home ownership expenses, and family self-sufficiency participants did not reap the full benefits
of the program



 The Family Self-Sufficiency
 Program Was Mismanaged

               The Authority did not administer the Section 8 Family Self-Sufficiency program
               in accordance with the regulations (24 CFR Part 984) and the family-self
               sufficiency action plan contained within its administrative plan. HUD
               implemented the program to assist families in obtaining employment and breaking
               the cycle of reliance on government assistance. Housing authorities rely on
               community partnerships through which opportunities and supportive services such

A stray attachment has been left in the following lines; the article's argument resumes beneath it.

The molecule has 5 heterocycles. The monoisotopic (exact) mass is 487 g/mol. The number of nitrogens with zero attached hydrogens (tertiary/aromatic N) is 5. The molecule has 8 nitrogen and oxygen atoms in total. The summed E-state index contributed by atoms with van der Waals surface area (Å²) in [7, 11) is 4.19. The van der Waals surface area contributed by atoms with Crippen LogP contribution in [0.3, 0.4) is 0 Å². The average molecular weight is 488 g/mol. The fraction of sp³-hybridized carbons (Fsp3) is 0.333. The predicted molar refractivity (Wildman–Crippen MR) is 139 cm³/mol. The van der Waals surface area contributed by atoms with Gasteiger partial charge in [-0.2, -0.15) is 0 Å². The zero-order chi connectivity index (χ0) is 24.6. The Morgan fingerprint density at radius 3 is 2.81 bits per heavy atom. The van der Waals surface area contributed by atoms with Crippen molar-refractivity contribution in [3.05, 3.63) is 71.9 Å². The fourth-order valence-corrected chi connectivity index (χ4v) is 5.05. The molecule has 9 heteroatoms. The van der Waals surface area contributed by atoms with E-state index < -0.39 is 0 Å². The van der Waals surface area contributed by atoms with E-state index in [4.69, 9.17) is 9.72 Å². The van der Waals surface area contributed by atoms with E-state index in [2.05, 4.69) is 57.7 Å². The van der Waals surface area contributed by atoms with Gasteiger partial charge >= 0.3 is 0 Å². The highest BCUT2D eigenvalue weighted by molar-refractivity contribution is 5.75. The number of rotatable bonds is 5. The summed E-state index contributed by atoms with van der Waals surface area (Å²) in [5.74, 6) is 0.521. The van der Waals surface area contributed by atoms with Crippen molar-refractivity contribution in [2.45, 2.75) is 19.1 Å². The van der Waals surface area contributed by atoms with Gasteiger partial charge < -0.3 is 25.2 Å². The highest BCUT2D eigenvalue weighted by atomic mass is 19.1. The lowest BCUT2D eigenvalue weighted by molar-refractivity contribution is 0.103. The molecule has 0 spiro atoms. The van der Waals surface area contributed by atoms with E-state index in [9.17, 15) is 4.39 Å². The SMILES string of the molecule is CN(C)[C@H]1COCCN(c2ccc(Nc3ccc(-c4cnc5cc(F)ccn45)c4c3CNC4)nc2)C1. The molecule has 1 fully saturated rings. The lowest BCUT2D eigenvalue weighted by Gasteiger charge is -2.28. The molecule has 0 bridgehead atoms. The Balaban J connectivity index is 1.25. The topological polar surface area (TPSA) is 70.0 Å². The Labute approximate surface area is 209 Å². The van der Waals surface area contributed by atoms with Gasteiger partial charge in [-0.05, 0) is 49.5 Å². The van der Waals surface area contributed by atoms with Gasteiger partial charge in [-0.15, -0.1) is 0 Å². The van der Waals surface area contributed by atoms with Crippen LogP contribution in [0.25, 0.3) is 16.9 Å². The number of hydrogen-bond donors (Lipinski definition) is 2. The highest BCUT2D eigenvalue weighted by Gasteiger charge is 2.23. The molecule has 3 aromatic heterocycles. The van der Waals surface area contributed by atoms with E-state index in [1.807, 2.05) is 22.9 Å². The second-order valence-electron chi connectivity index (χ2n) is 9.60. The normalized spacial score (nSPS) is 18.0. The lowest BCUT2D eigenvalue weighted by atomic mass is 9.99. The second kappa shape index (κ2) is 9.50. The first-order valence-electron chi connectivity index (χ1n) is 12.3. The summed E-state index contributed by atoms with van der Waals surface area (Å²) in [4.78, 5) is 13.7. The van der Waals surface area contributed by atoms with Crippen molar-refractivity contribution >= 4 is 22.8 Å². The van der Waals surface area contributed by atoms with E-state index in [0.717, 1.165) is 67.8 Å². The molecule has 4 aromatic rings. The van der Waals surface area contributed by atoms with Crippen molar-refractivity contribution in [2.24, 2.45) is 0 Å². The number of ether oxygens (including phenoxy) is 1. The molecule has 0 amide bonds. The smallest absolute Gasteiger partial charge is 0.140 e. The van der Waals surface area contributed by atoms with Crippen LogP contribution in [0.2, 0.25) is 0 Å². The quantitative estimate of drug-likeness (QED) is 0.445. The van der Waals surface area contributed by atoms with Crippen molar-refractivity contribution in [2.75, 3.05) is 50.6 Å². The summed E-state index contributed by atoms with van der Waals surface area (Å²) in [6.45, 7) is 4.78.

as job readiness training, parenting skills, and homeownership classes are made
               available to families that volunteer to participate. Participating families enter into
               a contractual agreement with the Authority for up to 5 years.

               We reviewed the files for 4 of the 12 participants and found that the Authority did
               not maintain accurate accountability of participant funds and comply with
               administrative requirements. The Authority’s files did not show that any of the
               participants received the appropriate support needed to aid them in becoming self-
               sufficient. There was little documentation for provision of supportive services or
               follow-up on the goals outlined in individual training and services plans. This
               condition occurred because Authority staff was inadequately trained and not
               familiar with program requirements. Consequently, the participants did not reap
               the full benefits of the program.